Happy mature middle aged adult woman wearing hearing aids waving hand holding digital tablet computer video conference calling by social distance virtual family online chat meeting sitting on couch at home

You’ve been waiting for this all week: a Zoom call with your son and daughter-in-law. You’ll be able to catch up, check-in, and, laugh.

But when the call starts, you are horrified to realize, you can’t hear what your family members are saying. You’re wearing your hearing aids but you still can’t hear anything.

You can’t believe how disappointed you are.

Modern marvels muffled

It’s well known that you can achieve crystal clear sound with modern hearing aids. So when that doesn’t happen, that can be really depressing. Hearing aids are meant to help you hear better, right? But your hearing aids are not helping your hearing. Actually, they’re making everything sound muffled. The issue may not be the hearing aid at all.

Why do my hearing aids sound muffled?

All right, so, if the hearing aid is working properly, why does everyone sound like Charlie Brown’s teacher? Well, there are a couple of things you can do to try to right the ship, as it were.

Earwax

You’d be rich if you had a dime for every time earwax caused trouble. The problem with your hearing aid could be an accumulation of earwax against the microphone. The earwax inhibits your hearing aid’s ability to detect sound and, as a result, the amplification is muffled.

You might be able to tell if earwax is the problem by:

  • Power-up the hearing aid. If the start-up music and dings all sound normal, but speech is later muffled, the problem is likely with the microphone and not the speaker (and wax is the likely culprit).
  • Visually inspect your hearing aids. In other words, have a good look at the device before you put it in your ear. Clean it completely if you notice any earwax.

Alternatively, it’s possible that earwax in your ear rather than on the hearing aid is the problem here. Make sure, in those situations, you safely clean out your ears (cotton swabs are not recommended). If the muffled problem continues after you’ve cleaned up your hearing aid and your ears, you’ll need to keep troubleshooting.

Infection

So, if earwax isn’t the issue, the next likely culprit is going to be an infection. In many cases, this could be a common ear infection. Sometimes, it may be an inner ear infection. Both are worth making an appointment for an evaluation.

Swelling of the ear canal and middle ear can be the outcome of both kinds of infection. Your hearing will then sound muffled as this swelling blocks the transmission of sound. Typical, antibiotics will clear this kind of infection up. When the infection has cleared, your hearing will usually go back to normal.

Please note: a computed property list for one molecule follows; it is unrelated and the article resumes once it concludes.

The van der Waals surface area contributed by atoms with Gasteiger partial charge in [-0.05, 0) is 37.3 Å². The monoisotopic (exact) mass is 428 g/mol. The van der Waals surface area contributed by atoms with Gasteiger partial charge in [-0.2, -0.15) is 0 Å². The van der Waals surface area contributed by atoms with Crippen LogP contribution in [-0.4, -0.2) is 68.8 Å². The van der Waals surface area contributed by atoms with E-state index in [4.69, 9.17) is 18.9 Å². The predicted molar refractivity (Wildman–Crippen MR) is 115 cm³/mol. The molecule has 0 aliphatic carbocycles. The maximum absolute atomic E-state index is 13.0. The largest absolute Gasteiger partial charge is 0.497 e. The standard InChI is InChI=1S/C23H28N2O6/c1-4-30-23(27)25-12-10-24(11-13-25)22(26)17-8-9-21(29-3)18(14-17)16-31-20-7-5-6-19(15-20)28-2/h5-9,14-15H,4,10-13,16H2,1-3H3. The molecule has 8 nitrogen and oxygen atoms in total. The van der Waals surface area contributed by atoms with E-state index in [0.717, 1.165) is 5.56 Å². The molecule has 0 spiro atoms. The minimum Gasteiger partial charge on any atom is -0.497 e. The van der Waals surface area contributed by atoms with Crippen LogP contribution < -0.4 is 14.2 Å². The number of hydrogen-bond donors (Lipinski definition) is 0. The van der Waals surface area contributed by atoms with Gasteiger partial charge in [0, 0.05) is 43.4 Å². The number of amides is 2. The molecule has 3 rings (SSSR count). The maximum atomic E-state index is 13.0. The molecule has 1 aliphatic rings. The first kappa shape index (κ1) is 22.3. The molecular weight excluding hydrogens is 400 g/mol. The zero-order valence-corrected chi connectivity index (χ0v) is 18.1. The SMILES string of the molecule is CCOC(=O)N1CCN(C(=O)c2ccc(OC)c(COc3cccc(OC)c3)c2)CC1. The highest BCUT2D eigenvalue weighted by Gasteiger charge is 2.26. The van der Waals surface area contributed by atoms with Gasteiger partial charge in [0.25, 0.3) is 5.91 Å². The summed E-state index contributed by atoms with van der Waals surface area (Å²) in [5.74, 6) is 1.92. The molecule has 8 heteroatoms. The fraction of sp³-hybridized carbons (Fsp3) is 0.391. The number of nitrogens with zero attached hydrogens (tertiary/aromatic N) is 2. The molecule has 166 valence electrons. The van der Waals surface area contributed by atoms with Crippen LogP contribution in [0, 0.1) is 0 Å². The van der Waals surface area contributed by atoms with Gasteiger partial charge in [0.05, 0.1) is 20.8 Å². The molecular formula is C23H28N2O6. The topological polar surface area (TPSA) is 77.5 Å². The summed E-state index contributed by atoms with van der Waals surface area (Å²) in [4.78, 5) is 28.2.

Batteries

You just need to replace your battery. Hearing aids can sound muffled when the batteries get low so be sure to watch for that. This is true even if your batteries are rechargeable. It’s possible, in many cases, that your hearing aids will become crystal clear again after you switch out the batteries with new ones.

Hearing loss

It could also be possible that your hearing loss has changed and your hearing aids need to be reprogrammed to make up for that. Consider making an appointment for a hearing examination if you haven’t had one in the past year. While you’re here having your hearing aid adjusted we can also do an inspection and cleaning.

Don’t let it linger

It’s definitely a good idea to come see us for a consultation if you’ve tried all this and your hearing aid is still muffled. You might find yourself putting your hearing aids in a drawer and cranking your TV up again if you don’t resolve this muffling problem. And all of that could begin causing hearing damage again.

Letting it linger is not a wise idea. If you can’t clear out some earwax and get hearing again, schedule a hearing exam with us today and get everything taken care of before your next family event. You’ll enjoy yourself more if you can actually hear what they’re saying!

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The site information is for educational and informational purposes only and does not constitute medical advice. To receive personalized advice or treatment, schedule an appointment.

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